Greek expectations

Little Greek Deli owner and chef Rene Ferguson with spanakopita and a Greek side salad.

Little Greek Deli owner and chef Rene Ferguson with spanakopita and a Greek side salad.

Photo/Allison Young

The Little Greek Deli is open Monday through Saturday, 11 a.m. to 6 p.m.

There was once a little house that became a little office, then a little retail space, and most recently a little restaurant. All decked out in traditional blue and white, Mediterranean-themed decorations, and featuring a hostess/chef/server/personality with charm to spare, the Little Greek Deli deserves all the buzz generated since it opened just a few weeks ago.

As any decent home cook will tell you, the most important kitchen lessons are learned from family. We all have our family recipes, perhaps even a few secret ingredients that make a particular dish stand out. For instance, every poultry-consuming culture has its own take on chicken soup, and most families have their favorite version. My order of kotósoupa—Greek for “chicken soup”—was served piping hot, aromatic, and loaded with flavors of carrot, celery, scallion, cilantro, garlic, bay leaf and those “secret ingredients” in a preparation learned from our host’s Greek grandmother ($4). This is a level of soup-making that’s less about recipe and more about understanding how flavors combine with patience and time. I hadn’t even planned on soup, but the “good chicken soup” sign at the door lured me in. It really ought to read “best chicken soup.” Grandma knew her stuff.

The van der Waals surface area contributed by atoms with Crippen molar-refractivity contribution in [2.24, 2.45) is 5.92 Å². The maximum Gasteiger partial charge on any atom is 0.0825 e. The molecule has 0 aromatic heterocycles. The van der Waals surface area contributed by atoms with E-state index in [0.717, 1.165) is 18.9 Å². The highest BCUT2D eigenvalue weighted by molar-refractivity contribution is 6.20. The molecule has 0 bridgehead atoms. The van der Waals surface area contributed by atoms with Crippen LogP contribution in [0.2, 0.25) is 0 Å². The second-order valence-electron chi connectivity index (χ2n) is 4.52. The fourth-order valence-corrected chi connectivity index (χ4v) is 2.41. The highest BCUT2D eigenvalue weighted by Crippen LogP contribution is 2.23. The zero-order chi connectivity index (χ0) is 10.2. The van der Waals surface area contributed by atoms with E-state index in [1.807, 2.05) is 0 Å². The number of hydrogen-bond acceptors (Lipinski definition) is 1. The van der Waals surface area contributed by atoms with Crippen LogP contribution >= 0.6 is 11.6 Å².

In a small space, a short and sweet menu is the smartest move, allowing the chef to really shine on a few items. My wife and I both ordered the Athena plate ($12), which says “everything and more” on the menu. What we received was a healthy serving of salad (lettuce, tomato, cucumber, onion, feta, kalamata olives, golden Greek pepper and Greek vinaigrette dressing), points of toasted pita, tender and perfectly spiced slices of gyro (spit-roasted, thin-shaved lamb), a square of spanakópita, a couple dolmas, and plenty of tzatziki sauce.

The toughest thing for me when preparing to write a new food review is encountering a meal with zero missteps. After a meal this good with service this friendly, I just feel like writing the name of the place followed with, “Absolutely, completely wonderful,” a couple of hundred times in order to fill this space. Lots of little, positive touches stand out in this case. For instance, the olives were pitted, which is not always the case with traditional kalamata. My teeth and I appreciate the effort. The feta cheese—available for sale by the pound from this deli—is well above supermarket grade, which my cheese-loving self noticed right away. The tzatziki was clearly housemade, very fresh-tasting with just the right consistency.

Despite my love of spinach, spanakópita is usually not one of my favorite Greek dishes. Apparently, I just hadn’t met the right pie until now. This layered mix of greens and filo dough has me convinced I’ve been missing out, especially when a little tzatziki is added to each bite. Last surprise: the dolma (grape leaf stuffed with rice, herb, spice and veg). My wife is usually not a fan, and I admit I’ve been served plenty of sub-par examples from various Mediterranean cultures. With this meal, my wife has finally found dolmades she can love. The grape leaves weren’t mushy and the rice was firmly molded, with a spearmint kick providing subtle balance to the other flavors.

We completed our meal with two rectangles of walnut baklava ($2.25 each), which was far less sticky sweet than the Levantine pistachio sort. It reminded me of the very first Greek pastry I was given as a child, which seemed so remarkably exotic at the time. Far from exotic, the hospitality and cuisine of the Little Greek Deli will make you feel right at home.